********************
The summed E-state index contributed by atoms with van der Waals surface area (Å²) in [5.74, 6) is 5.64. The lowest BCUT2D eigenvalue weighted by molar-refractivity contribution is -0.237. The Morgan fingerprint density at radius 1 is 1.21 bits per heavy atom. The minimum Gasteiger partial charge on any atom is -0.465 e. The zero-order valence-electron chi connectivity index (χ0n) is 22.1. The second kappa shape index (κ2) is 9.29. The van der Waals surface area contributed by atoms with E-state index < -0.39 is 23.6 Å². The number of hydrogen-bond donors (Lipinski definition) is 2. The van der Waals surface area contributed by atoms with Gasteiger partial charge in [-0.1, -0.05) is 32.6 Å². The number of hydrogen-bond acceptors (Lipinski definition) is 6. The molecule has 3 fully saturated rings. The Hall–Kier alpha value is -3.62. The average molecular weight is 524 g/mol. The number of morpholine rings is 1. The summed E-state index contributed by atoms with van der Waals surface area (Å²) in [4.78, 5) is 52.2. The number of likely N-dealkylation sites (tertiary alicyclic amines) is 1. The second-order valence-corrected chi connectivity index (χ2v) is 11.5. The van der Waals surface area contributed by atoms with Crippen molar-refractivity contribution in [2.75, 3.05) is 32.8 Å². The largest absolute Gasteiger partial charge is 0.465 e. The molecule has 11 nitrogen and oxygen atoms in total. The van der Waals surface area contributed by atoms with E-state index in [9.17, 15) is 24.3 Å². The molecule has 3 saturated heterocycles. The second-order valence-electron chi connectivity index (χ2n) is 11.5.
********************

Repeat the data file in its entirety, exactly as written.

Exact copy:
The summed E-state index contributed by atoms with van der Waals surface area (Å²) in [5.74, 6) is 5.64. The lowest BCUT2D eigenvalue weighted by molar-refractivity contribution is -0.237. The Morgan fingerprint density at radius 1 is 1.21 bits per heavy atom. The minimum Gasteiger partial charge on any atom is -0.465 e. The zero-order valence-electron chi connectivity index (χ0n) is 22.1. The second kappa shape index (κ2) is 9.29. The van der Waals surface area contributed by atoms with E-state index < -0.39 is 23.6 Å². The number of hydrogen-bond donors (Lipinski definition) is 2. The van der Waals surface area contributed by atoms with Gasteiger partial charge in [-0.1, -0.05) is 32.6 Å². The number of hydrogen-bond acceptors (Lipinski definition) is 6. The molecule has 3 fully saturated rings. The Hall–Kier alpha value is -3.62. The average molecular weight is 524 g/mol. The number of morpholine rings is 1. The summed E-state index contributed by atoms with van der Waals surface area (Å²) in [4.78, 5) is 52.2. The number of likely N-dealkylation sites (tertiary alicyclic amines) is 1. The second-order valence-corrected chi connectivity index (χ2v) is 11.5. The van der Waals surface area contributed by atoms with Crippen molar-refractivity contribution in [2.75, 3.05) is 32.8 Å². The largest absolute Gasteiger partial charge is 0.465 e. The molecule has 11 nitrogen and oxygen atoms in total. The van der Waals surface area contributed by atoms with E-state index in [9.17, 15) is 24.3 Å². The molecule has 3 saturated heterocycles. The second-order valence-electron chi connectivity index (χ2n) is 11.5.